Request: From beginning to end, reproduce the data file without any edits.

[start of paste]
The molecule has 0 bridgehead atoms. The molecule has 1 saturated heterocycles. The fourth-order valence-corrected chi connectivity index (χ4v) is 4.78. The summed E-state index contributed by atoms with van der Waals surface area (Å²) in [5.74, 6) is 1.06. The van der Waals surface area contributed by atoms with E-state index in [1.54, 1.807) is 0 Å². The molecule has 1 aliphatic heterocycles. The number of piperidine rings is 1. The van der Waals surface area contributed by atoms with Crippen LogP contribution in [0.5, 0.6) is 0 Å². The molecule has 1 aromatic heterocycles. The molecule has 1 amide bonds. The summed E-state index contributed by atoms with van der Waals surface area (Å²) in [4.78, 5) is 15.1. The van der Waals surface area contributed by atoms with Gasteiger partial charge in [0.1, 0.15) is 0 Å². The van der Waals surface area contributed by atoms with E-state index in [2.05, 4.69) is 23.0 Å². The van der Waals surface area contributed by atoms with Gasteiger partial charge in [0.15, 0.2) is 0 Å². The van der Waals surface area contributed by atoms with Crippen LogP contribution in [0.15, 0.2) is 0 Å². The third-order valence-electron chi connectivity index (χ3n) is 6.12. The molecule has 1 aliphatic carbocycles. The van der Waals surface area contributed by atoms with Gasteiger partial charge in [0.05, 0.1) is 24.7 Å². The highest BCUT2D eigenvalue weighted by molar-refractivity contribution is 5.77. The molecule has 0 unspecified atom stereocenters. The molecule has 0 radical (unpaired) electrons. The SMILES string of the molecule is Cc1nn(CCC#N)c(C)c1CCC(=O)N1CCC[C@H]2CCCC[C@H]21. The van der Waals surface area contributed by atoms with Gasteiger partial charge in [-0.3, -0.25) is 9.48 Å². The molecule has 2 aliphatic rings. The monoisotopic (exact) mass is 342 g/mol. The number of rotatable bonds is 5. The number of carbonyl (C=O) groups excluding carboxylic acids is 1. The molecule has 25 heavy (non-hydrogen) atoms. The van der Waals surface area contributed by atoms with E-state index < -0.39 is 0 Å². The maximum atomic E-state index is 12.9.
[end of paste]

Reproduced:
The molecule has 0 bridgehead atoms. The molecule has 1 saturated heterocycles. The fourth-order valence-corrected chi connectivity index (χ4v) is 4.78. The summed E-state index contributed by atoms with van der Waals surface area (Å²) in [5.74, 6) is 1.06. The van der Waals surface area contributed by atoms with E-state index in [1.54, 1.807) is 0 Å². The molecule has 1 aliphatic heterocycles. The number of piperidine rings is 1. The van der Waals surface area contributed by atoms with Crippen LogP contribution in [0.5, 0.6) is 0 Å². The molecule has 1 aromatic heterocycles. The molecule has 1 amide bonds. The summed E-state index contributed by atoms with van der Waals surface area (Å²) in [4.78, 5) is 15.1. The van der Waals surface area contributed by atoms with Gasteiger partial charge in [0.1, 0.15) is 0 Å². The van der Waals surface area contributed by atoms with E-state index in [2.05, 4.69) is 23.0 Å². The van der Waals surface area contributed by atoms with Gasteiger partial charge in [0.15, 0.2) is 0 Å². The van der Waals surface area contributed by atoms with Crippen LogP contribution in [0.15, 0.2) is 0 Å². The third-order valence-electron chi connectivity index (χ3n) is 6.12. The molecule has 1 aliphatic carbocycles. The van der Waals surface area contributed by atoms with Gasteiger partial charge in [0.05, 0.1) is 24.7 Å². The highest BCUT2D eigenvalue weighted by molar-refractivity contribution is 5.77. The molecule has 0 unspecified atom stereocenters. The molecule has 0 radical (unpaired) electrons. The SMILES string of the molecule is Cc1nn(CCC#N)c(C)c1CCC(=O)N1CCC[C@H]2CCCC[C@H]21. The van der Waals surface area contributed by atoms with Gasteiger partial charge in [-0.3, -0.25) is 9.48 Å². The molecule has 2 aliphatic rings. The monoisotopic (exact) mass is 342 g/mol. The number of rotatable bonds is 5. The number of carbonyl (C=O) groups excluding carboxylic acids is 1. The molecule has 25 heavy (non-hydrogen) atoms. The van der Waals surface area contributed by atoms with E-state index < -0.39 is 0 Å². The maximum atomic E-state index is 12.9.